• MMN
      • Presence of motor CB with weakness in 2 or more nerves outside common entrapment sites,
      • Absence of upper motor neuron signs or significant sensory loss, and with normal sensory nerve conduction in typical cases.1
    • In ant-MAG neuropathy, patients often have a disproportionate prolongation of distal latencies compared with patients who have CIDP.1

Laboratory studies and supplementary tests

  • Autoantibodies are variably associated, immune-mediated clinical syndromes; the highest associations are:
    • Anti-GQ1b and GT1a IgG Ab in MFS
    • Anti-GM1 and GD1a IgG Ab in AMSAN and AMAN
    • Anti-GM1 IgM Ab in MMN
    • Anti-MAG in the DADSN
    • IgM monoclonal gammopathies may be associated with anti-MAG neuropathies10
    • Anti-Contactin 1 IgG Ab in CIDP (aggressive onset and initial axonal involvement with poor response to IVIG)
    • Anti- NF155 IgG Ab in CIDP (tremor, ataxia, and distal motor involvement)
    • Anti- NF 186 and NF 140 IgG Ab in CIDP (subacute onset, sensory ataxia, and conduction block with good response to IVIG and steroids)
    • Anti- GD3, GD1b, GT1b and GQ1b IgM Ab in CANOMAD and CANDA
  • Campylobacter jejuni serology is positive in 44%-88% of GBS cases.1
  • Elevated CSF protein and normal cell count are seen particularly in GBS, CIDP, and variants (except MMN).
  • Approximately 90% of patients with anti-MAG neuropathy have elevated CSF protein concentration with normal CSF cell counts.10
  • Nerve biopsy can be useful to confirm vasculitic neuropathies. In patients with equivocal electrodiagnostic findings, nerve biopsies can help distinguish between primary demyelinating and axonal neuropathy.
    • Motor nerve biopsy can help distinguish between MMN and motor neuron disease
    • Sensory nerve biopsy can aid diagnosis of CIDP, anti-MAG neuropathy or POEMS syndrome8
  • Autonomic testing can confirm autonomic involvement.
  • Pulmonary function tests and telemetry are necessary in severe cases that have autonomic and diaphragmatic involvement, particularly in GBS.


  • Imaging is useful primarily to exclude other diagnoses.
  • An MRI can show enhancement and enlargement of nerve roots and peripheral nerves in AIDP and CIDP.

Ultrasonography in CIDP

  • Typical findings with prognostic implications
    • Combining nerve/fascicle size with echo intensity and histology at baseline, nerves showed hypoechoic enlargement, reflecting active inflammation and onion bulbs or showed nerve enlargement with additional hyperechogenic fascicles/perifascicular tissue, possibly reflecting axonal degeneration and some showing almost no enlargement, reflecting “burned-out” or “cured” disease without active inflammation.
    • Based on nerve echogenicity through Ultrasound, nerves were classified into 3 classes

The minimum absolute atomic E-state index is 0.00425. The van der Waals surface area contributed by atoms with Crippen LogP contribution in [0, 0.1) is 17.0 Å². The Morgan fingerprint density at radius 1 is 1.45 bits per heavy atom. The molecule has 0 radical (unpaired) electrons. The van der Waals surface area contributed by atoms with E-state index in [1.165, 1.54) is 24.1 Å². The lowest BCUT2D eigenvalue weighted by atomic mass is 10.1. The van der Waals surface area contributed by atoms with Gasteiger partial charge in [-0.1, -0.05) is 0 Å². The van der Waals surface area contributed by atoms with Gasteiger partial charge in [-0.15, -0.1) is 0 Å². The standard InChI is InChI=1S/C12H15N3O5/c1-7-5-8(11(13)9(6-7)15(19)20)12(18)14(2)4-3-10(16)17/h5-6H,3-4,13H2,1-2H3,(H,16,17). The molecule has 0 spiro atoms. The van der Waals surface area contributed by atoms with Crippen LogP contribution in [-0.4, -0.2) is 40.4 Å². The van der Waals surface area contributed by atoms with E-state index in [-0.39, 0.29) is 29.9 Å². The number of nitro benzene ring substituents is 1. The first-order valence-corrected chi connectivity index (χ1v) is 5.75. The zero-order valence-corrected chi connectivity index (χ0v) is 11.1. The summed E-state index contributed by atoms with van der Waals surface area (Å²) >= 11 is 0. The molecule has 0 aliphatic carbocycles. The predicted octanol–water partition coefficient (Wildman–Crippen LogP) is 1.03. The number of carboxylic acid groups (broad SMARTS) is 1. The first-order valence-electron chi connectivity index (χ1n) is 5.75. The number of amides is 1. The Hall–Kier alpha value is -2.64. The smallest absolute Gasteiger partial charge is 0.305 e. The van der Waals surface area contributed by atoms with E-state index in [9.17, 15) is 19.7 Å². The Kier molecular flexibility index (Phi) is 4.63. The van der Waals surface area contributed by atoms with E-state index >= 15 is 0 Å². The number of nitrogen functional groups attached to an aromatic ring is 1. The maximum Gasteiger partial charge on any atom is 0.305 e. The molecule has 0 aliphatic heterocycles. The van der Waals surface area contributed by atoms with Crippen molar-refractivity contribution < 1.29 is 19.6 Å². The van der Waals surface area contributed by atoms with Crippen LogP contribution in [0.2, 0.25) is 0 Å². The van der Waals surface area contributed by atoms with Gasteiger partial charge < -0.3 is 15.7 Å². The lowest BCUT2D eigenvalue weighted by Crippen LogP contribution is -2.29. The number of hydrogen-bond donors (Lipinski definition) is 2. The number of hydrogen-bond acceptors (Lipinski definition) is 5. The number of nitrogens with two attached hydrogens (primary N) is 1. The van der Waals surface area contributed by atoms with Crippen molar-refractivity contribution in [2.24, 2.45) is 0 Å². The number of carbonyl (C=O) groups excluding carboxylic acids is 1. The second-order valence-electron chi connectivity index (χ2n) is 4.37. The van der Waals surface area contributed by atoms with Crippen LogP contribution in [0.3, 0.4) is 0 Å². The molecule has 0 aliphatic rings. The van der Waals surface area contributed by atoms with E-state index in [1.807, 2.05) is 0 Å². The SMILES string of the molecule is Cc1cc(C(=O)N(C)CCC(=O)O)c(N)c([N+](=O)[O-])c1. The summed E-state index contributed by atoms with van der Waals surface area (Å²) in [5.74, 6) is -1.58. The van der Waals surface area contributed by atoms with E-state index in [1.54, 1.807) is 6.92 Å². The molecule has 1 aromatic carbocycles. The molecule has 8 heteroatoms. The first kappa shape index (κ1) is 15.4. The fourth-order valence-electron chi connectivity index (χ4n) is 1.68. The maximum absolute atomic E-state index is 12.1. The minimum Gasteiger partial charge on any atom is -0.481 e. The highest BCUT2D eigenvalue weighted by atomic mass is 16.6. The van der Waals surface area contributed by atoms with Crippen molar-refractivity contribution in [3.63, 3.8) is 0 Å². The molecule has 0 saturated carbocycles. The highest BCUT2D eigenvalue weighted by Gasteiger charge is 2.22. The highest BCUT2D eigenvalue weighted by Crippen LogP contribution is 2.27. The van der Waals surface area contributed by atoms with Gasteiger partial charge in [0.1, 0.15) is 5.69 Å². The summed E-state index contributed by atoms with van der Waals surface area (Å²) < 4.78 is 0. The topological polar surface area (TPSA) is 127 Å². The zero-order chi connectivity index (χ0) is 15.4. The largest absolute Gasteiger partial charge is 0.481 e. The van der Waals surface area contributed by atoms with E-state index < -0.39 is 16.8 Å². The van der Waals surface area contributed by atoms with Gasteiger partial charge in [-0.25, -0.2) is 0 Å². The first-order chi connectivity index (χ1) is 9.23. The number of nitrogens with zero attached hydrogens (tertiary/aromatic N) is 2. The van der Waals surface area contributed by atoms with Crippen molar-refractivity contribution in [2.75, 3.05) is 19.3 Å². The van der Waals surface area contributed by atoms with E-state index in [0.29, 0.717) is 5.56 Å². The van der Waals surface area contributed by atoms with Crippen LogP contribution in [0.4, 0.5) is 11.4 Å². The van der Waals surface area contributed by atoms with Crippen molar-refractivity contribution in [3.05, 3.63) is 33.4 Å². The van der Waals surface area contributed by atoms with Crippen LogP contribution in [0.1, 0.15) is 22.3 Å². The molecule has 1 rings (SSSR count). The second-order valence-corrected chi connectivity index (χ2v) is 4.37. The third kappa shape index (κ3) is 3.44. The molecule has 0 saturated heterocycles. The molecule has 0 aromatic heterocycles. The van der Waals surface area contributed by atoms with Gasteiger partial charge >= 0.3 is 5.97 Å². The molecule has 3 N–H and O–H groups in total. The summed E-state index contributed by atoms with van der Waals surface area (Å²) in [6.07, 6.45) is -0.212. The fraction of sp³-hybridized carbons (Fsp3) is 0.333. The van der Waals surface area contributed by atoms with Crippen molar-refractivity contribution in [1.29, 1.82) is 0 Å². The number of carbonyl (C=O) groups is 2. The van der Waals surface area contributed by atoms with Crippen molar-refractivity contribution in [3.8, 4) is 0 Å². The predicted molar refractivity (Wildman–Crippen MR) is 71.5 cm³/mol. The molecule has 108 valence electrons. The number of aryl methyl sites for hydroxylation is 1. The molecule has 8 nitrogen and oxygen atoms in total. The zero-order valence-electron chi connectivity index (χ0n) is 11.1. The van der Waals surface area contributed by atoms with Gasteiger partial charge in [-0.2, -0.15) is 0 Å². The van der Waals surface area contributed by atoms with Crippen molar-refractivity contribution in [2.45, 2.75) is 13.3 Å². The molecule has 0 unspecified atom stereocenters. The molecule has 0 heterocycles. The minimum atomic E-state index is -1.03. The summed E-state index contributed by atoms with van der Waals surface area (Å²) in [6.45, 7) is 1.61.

• Class 1: large nerves (increased cross-sectional area [CSA]), with hypoechoic segments. It correlates with good responses to treatment.
      • Class 2: large nerve, with segments with increased nerve CSA and coexistence of hyper- and hypoechogenic enlarged (or normal) fascicles (fascicles with hyperechoic structure and other fascicles with hypoechoic structure).
      • Class 3: normal nerve size, but changes in echogenicity (nerve appears hyperechoic with reduced CSA, as in class 1 or 2). The hyperechoic rim of the epineurium is not clearly identified (blurred boundaries). Fascicles are not well visualized.
    • The results of the above-reported classification were correlated with clinical data, namely, age of patient, duration of disease, muscle strength, and lower and upper limbs disability score.
    • Increase in nerve vascularization; uncertain clinical implication.17
  • Ultrasonography in differential diagnosis;
    • “Bochum ultrasound score” (BUS) included evaluation of cross-sectional area (CSA) in the a) ulnar nerve in the Guyon canal b) ulnar nerve in the upper arm c) radial nerve in the spiral groove and d) sural nerve between the lateral and medial heads of gastrocnemius muscle. 1 point allotted to each anatomical site18
    • Typical BUS finding suggestive of CIDP was pathological CSA enlargement at all 4 anatomical sites compared to reference values. CIDP was highly suggestive in BUS score ≥ 2.
    • For BUS score ≤ 2, other anatomical sites such as median and ulnar nerves in the forearm and tibial nerve at ankle were evaluated. If the patient had pathological enlargement in at least 1 of the aforementioned sites then MMN is diagnosed. If the above 3 sites were normal and BUS was ≤ 2, then median nerve in carpal tunnel and ulnar nerve at the elbow were evaluated. CSA enlargement in at least 1 of these sites was highly suggestive of MADSAM.
    • The study showed 88% sensitivity and 84.6% specificity in distinguishing CIDP from other diagnoses of symmetrical demyelinating polyneuropathies. MMN and MADSAM could both be diagnosed with a sensitivity of 100% and specificity of 83.3%.19

Early predictions of outcomes


  • Early predictors of bad prognosis: older age (over 50), rapid onset of profound weakness, mechanical ventilation, distal compound muscle action potential (CMAP) amplitude less than 10% of normal4